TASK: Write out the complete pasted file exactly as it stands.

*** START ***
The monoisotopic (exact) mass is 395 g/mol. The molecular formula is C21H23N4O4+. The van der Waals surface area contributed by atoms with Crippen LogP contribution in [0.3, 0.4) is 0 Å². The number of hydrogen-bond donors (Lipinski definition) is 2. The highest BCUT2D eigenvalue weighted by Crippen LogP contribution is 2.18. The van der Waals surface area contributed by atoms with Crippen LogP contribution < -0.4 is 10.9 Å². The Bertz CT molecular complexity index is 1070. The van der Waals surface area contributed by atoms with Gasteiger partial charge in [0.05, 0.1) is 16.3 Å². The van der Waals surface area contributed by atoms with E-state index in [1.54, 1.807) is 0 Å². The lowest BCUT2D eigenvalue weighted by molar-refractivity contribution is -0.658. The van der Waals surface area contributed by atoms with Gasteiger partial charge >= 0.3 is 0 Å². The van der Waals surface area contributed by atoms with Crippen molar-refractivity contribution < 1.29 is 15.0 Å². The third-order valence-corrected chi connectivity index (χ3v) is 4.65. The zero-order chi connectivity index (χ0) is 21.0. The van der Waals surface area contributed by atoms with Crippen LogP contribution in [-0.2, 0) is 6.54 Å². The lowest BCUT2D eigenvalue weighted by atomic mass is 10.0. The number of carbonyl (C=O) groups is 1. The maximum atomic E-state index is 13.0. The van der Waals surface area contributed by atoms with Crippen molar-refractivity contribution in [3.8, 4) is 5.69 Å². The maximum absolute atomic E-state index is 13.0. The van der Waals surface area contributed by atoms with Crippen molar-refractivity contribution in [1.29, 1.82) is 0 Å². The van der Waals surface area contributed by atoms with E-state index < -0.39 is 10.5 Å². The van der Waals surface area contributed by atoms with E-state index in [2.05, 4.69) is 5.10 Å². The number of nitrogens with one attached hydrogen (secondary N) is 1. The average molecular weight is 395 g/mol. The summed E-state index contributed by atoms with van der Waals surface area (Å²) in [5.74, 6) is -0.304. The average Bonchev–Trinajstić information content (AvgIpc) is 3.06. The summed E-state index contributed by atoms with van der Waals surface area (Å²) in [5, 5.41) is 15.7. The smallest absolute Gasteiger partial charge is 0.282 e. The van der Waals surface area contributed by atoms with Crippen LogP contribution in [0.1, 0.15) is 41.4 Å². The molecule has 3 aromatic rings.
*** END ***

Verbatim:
The monoisotopic (exact) mass is 395 g/mol. The molecular formula is C21H23N4O4+. The van der Waals surface area contributed by atoms with Crippen LogP contribution in [0.3, 0.4) is 0 Å². The number of hydrogen-bond donors (Lipinski definition) is 2. The highest BCUT2D eigenvalue weighted by Crippen LogP contribution is 2.18. The van der Waals surface area contributed by atoms with Crippen LogP contribution < -0.4 is 10.9 Å². The Bertz CT molecular complexity index is 1070. The van der Waals surface area contributed by atoms with Gasteiger partial charge in [0.05, 0.1) is 16.3 Å². The van der Waals surface area contributed by atoms with E-state index in [1.54, 1.807) is 0 Å². The lowest BCUT2D eigenvalue weighted by molar-refractivity contribution is -0.658. The van der Waals surface area contributed by atoms with Gasteiger partial charge >= 0.3 is 0 Å². The van der Waals surface area contributed by atoms with Crippen molar-refractivity contribution < 1.29 is 15.0 Å². The third-order valence-corrected chi connectivity index (χ3v) is 4.65. The zero-order chi connectivity index (χ0) is 21.0. The van der Waals surface area contributed by atoms with Crippen LogP contribution in [-0.2, 0) is 6.54 Å². The lowest BCUT2D eigenvalue weighted by atomic mass is 10.0. The number of carbonyl (C=O) groups is 1. The maximum atomic E-state index is 13.0. The van der Waals surface area contributed by atoms with Crippen molar-refractivity contribution in [3.8, 4) is 5.69 Å². The maximum absolute atomic E-state index is 13.0. The van der Waals surface area contributed by atoms with Crippen molar-refractivity contribution in [1.29, 1.82) is 0 Å². The van der Waals surface area contributed by atoms with E-state index < -0.39 is 10.5 Å². The van der Waals surface area contributed by atoms with E-state index in [2.05, 4.69) is 5.10 Å². The number of nitrogens with one attached hydrogen (secondary N) is 1. The average molecular weight is 395 g/mol. The summed E-state index contributed by atoms with van der Waals surface area (Å²) in [5.74, 6) is -0.304. The average Bonchev–Trinajstić information content (AvgIpc) is 3.06. The summed E-state index contributed by atoms with van der Waals surface area (Å²) in [5, 5.41) is 15.7. The smallest absolute Gasteiger partial charge is 0.282 e. The van der Waals surface area contributed by atoms with Crippen LogP contribution in [0.1, 0.15) is 41.4 Å². The molecule has 3 aromatic rings.